Posted on 02 October 2017 by Sheraan Amod
(This piece was originally written for the Nashua Blog).
Every company wants the best people to work for them.
The “best people” are those who bring a unique combination of talent, experience and high productivity to whatever roles they occupy. In fact, the success of many companies can be judged entirely on the quality of their people – both leaders and employees.
The best people don’t need to work for you
The word “employee” actually makes me uncomfortable. A long time ago I stopped using this word entirely and began referring to employees purely as team members. This changed my thinking profoundly and went a long way toward building a company culture that made hiring and retaining the best people much easier.
Let me explain. The best people don’t need to work for you (or me). They can take their skills and experience, and get great positions at any number of companies of their choosing. The battle to attract great people is real, and you can bet that your top people often receive calls and emails from recruiters.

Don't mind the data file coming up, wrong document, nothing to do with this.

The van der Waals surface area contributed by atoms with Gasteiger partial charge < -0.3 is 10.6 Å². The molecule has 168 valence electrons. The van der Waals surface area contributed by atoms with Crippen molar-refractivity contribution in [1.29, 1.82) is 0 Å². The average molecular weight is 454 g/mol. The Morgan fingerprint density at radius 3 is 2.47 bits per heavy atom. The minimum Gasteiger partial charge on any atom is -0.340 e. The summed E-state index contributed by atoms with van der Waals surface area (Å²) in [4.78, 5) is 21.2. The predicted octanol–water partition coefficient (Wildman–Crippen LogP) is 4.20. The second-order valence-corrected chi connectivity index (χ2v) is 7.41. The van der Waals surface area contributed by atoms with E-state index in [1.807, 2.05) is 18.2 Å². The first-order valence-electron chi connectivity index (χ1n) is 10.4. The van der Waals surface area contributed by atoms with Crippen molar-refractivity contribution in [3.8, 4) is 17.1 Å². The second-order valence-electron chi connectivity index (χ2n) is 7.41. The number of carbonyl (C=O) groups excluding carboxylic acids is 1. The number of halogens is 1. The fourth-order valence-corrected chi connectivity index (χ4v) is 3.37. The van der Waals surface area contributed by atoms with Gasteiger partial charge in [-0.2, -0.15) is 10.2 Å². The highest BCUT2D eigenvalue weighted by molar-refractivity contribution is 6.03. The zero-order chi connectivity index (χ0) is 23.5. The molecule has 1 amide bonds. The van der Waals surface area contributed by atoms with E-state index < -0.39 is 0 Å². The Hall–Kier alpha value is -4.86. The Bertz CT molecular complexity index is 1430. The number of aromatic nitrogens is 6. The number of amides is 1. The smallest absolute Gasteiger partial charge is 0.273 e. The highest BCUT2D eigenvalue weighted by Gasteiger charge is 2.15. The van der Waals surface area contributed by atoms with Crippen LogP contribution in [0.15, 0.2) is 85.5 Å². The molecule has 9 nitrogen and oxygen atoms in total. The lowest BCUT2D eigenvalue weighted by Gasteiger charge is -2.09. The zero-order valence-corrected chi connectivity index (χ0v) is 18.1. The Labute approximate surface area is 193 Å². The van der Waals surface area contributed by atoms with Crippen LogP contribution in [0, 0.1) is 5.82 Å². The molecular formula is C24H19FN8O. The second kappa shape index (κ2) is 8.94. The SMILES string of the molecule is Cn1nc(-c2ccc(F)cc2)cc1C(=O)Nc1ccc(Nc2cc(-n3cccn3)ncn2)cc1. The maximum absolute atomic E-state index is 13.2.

Leaders need to work as much for their people, as their people do for them. Great people are constantly judging their leaders, colleagues and workplace in general. When a great team member chooses to leave a company, they are effectively choosing to fire their boss and hire a new one.
They don’t work for you, they work with you
As leaders in the modern workplace, we need to gather teams, not hire lots of employees. We’re just part of the team, with various responsibilities, that help everybody get their work done.
Performance management therefore becomes a two-way process, where both managers and other team members are able to rate each other’s work, attitude and overall contribution to the organisation. An organisation where leaders are treated with any level of immunity to this two-way evaluation process won’t be able to retain the best people for long.
It took me a while to change that ego-boosting conversational habit of saying something like “she works for me” to “we work together”, but the results have been spectacular. All leaders could use a little more humility and accountability, and meeting all people in a company on the same peer level does wonders for company culture.
Sheraan is a technology entrepreneur and aspiring Renaissance man. From business to personal development, his passion for startups and growth is what he wants to share.